Utilize este identificador para referenciar este registo: http://hdl.handle.net/10400.19/1465
Título: Interstitial nephritis in avian pathology.
Autor: Nóbrega, C.
Coelho, C.
Oliveira, A. L.
Mega, A. C.
Esteves, F.
Vala, Helena
Palavras-chave: interstitial nephritis
Data: 2011
Citação: Nóbrega C, Coelho C, Oliveira AL, Mega AC, Esteves F, Vala H (2011). Interstitial nephritis in avian pathology. Livro de resumos do V Congresso da Sociedade Portuguesa de Ciências Veterinárias. As Ciências Veterinárias para uma só saúde: 978-989-20-2675-6: 151.
Resumo: Introduction Interstitial nephritis often occurs in birds, associated with diverse aetiologies, including infectious and non-infectious ones. In the nephritis of infectious origin, we can highlight the viral origin, mainly avian nephritis virus (AVN), but also Newcastle disease, infectious bronchitis and Marek's disease and also nephritis of bacterial and parasitic origin. As non-infectious causes, we can point to the deposition of inflammatory proteins in the glomerular space that leads to glomerulonephritis. Moreover, pigeon are a growing specie in urban areas and their proximity with other birds, including poultry, favours propagation of diseases, however available studies on its health status and its possible interaction with other domestic specie are scarce, justifying increasingly deepening of cases in this species. Aim This work intends to make an update theme, using as examples two cases of interstitial nephritis in poultry, concomitantly with other common diseases. Material and methods Two birds with unspecific signs of lethargy and death occurring few hours later, were sent to the Laboratory of Pathology, Agrarian School of Viseu, to determine the cause of death. A detailed post-mortem examination was carried out, samples were taken and processed following the routine histopathological technique. Results No remarkable gross lesions were observed unless a slight congestion in one kidney. Microscopic examination revealed the presence of mononuclear cell infiltration in renal interstitium in one case and mixed inflammatory infiltrate in the other. Concomitantly, the birds had other common diseases, different in each case, discussing the significance of the presence of interstitial nephritis in birds as nonspecific secondary injury associated with other pathologies or specific and primary. Conclusion The presence of interstitial nephritis in a variety of avian diseases raises some questions, including why the kidney is so consistently affected. In mammals, there are several urinary pathologies that affect only the urinary system, but in birds, although this situation also exists, most urinary disorders are part of multi-systemic conditions. On the other hand, cases of pigeons with multisystem conditions, and given their role as transmitters of disease to other birds, represent an element of value to study nowadays.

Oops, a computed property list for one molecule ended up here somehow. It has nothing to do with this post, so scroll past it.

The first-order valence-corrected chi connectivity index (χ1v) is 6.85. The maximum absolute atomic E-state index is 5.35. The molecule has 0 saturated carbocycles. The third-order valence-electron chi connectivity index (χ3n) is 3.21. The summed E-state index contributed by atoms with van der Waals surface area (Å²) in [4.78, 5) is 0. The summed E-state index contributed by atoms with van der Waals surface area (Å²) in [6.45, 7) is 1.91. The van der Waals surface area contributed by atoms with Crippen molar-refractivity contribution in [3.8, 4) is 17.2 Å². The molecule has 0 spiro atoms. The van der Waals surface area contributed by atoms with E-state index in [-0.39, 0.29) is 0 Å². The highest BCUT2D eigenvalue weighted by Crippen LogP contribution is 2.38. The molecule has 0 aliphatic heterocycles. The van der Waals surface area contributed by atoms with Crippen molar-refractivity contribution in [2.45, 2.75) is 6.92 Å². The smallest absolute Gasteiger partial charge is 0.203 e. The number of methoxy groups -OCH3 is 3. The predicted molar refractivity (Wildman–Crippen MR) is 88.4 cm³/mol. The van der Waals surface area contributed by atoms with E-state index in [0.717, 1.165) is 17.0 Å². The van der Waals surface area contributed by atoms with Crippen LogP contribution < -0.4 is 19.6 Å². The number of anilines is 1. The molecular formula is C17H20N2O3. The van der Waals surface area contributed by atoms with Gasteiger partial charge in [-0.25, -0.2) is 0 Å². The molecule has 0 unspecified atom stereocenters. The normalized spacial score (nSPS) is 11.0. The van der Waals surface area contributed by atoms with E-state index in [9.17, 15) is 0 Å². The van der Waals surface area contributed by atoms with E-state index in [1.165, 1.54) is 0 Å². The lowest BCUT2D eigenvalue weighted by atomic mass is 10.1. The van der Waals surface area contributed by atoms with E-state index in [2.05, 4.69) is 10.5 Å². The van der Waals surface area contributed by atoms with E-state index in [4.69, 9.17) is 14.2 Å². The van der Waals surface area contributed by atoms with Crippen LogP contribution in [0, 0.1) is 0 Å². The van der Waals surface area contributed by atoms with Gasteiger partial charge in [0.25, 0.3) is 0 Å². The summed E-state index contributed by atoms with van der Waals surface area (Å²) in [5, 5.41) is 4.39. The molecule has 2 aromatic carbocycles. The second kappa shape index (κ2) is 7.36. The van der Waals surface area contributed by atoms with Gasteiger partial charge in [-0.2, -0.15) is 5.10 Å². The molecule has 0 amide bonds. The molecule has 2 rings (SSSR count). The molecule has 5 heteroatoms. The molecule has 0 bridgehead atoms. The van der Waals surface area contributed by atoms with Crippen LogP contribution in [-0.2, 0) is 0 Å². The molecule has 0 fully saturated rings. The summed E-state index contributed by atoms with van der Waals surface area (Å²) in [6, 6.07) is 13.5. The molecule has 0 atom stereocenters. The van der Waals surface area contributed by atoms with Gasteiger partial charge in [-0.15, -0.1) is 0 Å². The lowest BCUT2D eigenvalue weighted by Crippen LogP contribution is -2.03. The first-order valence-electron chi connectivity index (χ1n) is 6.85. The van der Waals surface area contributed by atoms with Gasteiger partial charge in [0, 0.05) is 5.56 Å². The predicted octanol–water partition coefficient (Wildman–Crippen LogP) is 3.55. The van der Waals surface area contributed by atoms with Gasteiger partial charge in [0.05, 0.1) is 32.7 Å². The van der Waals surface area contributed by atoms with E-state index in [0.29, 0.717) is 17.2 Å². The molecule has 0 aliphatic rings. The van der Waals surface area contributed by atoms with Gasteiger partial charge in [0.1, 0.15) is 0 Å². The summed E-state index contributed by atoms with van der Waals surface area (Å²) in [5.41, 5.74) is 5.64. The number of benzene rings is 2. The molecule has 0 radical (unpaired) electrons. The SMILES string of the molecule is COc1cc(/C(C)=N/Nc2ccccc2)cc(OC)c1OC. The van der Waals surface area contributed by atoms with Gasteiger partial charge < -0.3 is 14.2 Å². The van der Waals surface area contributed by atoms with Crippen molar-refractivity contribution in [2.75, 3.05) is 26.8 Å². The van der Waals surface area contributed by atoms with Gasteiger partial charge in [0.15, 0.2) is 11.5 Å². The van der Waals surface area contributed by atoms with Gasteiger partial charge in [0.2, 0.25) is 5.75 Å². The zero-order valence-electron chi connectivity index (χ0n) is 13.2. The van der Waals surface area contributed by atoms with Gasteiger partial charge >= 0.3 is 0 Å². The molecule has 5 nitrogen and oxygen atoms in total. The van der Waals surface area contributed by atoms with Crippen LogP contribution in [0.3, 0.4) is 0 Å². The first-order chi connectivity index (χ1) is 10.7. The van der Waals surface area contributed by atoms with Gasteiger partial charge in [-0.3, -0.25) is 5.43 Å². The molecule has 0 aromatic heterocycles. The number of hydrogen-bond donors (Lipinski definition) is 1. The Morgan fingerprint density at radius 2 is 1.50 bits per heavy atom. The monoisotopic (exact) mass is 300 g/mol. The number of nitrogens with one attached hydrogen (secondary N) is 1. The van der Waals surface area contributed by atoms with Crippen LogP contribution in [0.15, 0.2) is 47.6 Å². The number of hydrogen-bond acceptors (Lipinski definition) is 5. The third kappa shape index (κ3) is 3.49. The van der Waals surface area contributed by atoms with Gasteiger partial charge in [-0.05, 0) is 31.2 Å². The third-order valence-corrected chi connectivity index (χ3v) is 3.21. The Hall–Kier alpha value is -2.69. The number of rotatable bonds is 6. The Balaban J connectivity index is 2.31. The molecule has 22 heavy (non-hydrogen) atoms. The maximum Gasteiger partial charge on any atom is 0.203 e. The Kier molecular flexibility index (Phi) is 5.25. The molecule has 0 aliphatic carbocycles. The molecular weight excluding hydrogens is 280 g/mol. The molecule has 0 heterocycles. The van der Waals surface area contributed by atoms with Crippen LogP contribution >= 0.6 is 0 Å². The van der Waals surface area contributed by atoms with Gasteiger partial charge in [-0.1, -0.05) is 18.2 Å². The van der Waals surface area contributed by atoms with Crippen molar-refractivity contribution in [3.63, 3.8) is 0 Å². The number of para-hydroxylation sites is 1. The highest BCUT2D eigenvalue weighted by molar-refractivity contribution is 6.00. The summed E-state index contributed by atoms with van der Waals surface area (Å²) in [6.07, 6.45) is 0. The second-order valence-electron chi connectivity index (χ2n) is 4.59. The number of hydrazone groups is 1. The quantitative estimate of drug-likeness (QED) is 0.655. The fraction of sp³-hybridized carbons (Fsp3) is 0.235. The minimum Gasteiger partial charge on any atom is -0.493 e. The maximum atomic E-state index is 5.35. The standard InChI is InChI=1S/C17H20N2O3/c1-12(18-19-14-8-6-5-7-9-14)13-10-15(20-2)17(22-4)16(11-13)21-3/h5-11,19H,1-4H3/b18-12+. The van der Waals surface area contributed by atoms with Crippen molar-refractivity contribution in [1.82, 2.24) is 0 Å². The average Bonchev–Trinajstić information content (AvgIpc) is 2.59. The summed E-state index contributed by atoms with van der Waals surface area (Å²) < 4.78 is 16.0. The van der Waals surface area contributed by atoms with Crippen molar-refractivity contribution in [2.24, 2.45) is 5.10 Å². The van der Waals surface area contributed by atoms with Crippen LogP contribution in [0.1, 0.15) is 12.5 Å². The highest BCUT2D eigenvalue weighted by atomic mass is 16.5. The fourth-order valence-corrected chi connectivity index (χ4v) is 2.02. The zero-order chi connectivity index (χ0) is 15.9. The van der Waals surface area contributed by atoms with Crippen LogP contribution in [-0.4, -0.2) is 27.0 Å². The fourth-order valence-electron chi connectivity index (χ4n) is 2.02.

Peer review: yes
URI: http://hdl.handle.net/10400.19/1465
Aparece nas colecções:ESAV - DZERV - Documentos de congressos (comunicações, posters, actas)

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